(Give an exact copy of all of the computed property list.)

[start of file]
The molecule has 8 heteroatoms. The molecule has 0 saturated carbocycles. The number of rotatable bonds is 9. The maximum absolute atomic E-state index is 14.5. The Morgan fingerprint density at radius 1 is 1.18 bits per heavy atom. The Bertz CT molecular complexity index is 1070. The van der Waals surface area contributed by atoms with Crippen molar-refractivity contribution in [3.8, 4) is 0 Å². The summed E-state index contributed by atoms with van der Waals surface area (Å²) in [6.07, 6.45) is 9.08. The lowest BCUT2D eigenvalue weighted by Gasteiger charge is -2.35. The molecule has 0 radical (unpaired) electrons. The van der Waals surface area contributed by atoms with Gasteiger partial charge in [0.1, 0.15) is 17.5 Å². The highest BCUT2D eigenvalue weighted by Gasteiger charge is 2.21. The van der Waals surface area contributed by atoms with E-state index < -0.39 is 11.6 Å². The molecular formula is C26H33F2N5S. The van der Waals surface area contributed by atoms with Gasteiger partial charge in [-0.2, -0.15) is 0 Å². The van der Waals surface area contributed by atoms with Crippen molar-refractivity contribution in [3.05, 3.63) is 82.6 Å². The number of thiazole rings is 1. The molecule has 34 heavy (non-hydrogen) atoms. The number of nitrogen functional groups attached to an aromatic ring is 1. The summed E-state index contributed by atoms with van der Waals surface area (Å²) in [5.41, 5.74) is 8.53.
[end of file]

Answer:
The molecule has 8 heteroatoms. The molecule has 0 saturated carbocycles. The number of rotatable bonds is 9. The maximum absolute atomic E-state index is 14.5. The Morgan fingerprint density at radius 1 is 1.18 bits per heavy atom. The Bertz CT molecular complexity index is 1070. The van der Waals surface area contributed by atoms with Crippen molar-refractivity contribution in [3.8, 4) is 0 Å². The summed E-state index contributed by atoms with van der Waals surface area (Å²) in [6.07, 6.45) is 9.08. The lowest BCUT2D eigenvalue weighted by Gasteiger charge is -2.35. The molecule has 0 radical (unpaired) electrons. The van der Waals surface area contributed by atoms with Gasteiger partial charge in [0.1, 0.15) is 17.5 Å². The highest BCUT2D eigenvalue weighted by Gasteiger charge is 2.21. The van der Waals surface area contributed by atoms with E-state index < -0.39 is 11.6 Å². The molecular formula is C26H33F2N5S. The van der Waals surface area contributed by atoms with Gasteiger partial charge in [-0.2, -0.15) is 0 Å². The van der Waals surface area contributed by atoms with Crippen molar-refractivity contribution in [3.05, 3.63) is 82.6 Å². The number of thiazole rings is 1. The molecule has 34 heavy (non-hydrogen) atoms. The number of nitrogen functional groups attached to an aromatic ring is 1. The summed E-state index contributed by atoms with van der Waals surface area (Å²) in [5.41, 5.74) is 8.53.